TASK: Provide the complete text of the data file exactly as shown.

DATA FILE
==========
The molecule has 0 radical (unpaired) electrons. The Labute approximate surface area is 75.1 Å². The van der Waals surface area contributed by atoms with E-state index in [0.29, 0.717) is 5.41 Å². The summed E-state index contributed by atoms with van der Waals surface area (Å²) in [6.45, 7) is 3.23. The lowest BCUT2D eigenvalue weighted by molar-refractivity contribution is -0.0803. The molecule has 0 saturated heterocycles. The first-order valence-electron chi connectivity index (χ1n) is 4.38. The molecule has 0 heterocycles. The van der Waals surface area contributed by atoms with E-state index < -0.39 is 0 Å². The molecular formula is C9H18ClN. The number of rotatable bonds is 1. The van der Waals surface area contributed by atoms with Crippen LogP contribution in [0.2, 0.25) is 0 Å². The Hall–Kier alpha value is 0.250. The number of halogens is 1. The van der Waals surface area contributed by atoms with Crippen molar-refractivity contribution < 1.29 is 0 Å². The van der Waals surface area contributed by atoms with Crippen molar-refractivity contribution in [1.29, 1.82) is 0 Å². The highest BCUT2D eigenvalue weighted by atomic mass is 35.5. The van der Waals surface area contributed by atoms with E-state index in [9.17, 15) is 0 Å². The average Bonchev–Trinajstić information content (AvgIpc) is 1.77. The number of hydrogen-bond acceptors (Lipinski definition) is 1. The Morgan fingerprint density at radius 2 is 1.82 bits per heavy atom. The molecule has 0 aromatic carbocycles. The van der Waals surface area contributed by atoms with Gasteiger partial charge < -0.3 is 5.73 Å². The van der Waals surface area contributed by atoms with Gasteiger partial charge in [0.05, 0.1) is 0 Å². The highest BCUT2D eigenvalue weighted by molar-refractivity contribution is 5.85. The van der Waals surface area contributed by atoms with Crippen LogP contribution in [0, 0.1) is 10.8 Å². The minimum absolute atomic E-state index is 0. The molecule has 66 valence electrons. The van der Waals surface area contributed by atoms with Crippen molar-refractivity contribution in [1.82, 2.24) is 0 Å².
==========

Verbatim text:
The molecule has 0 radical (unpaired) electrons. The Labute approximate surface area is 75.1 Å². The van der Waals surface area contributed by atoms with E-state index in [0.29, 0.717) is 5.41 Å². The summed E-state index contributed by atoms with van der Waals surface area (Å²) in [6.45, 7) is 3.23. The lowest BCUT2D eigenvalue weighted by molar-refractivity contribution is -0.0803. The molecule has 0 saturated heterocycles. The first-order valence-electron chi connectivity index (χ1n) is 4.38. The molecule has 0 heterocycles. The van der Waals surface area contributed by atoms with E-state index < -0.39 is 0 Å². The molecular formula is C9H18ClN. The number of rotatable bonds is 1. The van der Waals surface area contributed by atoms with Crippen LogP contribution in [0.2, 0.25) is 0 Å². The Hall–Kier alpha value is 0.250. The number of halogens is 1. The van der Waals surface area contributed by atoms with Crippen molar-refractivity contribution < 1.29 is 0 Å². The van der Waals surface area contributed by atoms with Crippen molar-refractivity contribution in [1.29, 1.82) is 0 Å². The highest BCUT2D eigenvalue weighted by atomic mass is 35.5. The van der Waals surface area contributed by atoms with E-state index in [9.17, 15) is 0 Å². The average Bonchev–Trinajstić information content (AvgIpc) is 1.77. The number of hydrogen-bond acceptors (Lipinski definition) is 1. The Morgan fingerprint density at radius 2 is 1.82 bits per heavy atom. The molecule has 0 aromatic carbocycles. The van der Waals surface area contributed by atoms with Gasteiger partial charge < -0.3 is 5.73 Å². The van der Waals surface area contributed by atoms with Gasteiger partial charge in [0.05, 0.1) is 0 Å². The highest BCUT2D eigenvalue weighted by molar-refractivity contribution is 5.85. The van der Waals surface area contributed by atoms with Crippen LogP contribution in [0, 0.1) is 10.8 Å². The minimum absolute atomic E-state index is 0. The molecule has 66 valence electrons. The van der Waals surface area contributed by atoms with Crippen molar-refractivity contribution in [1.82, 2.24) is 0 Å².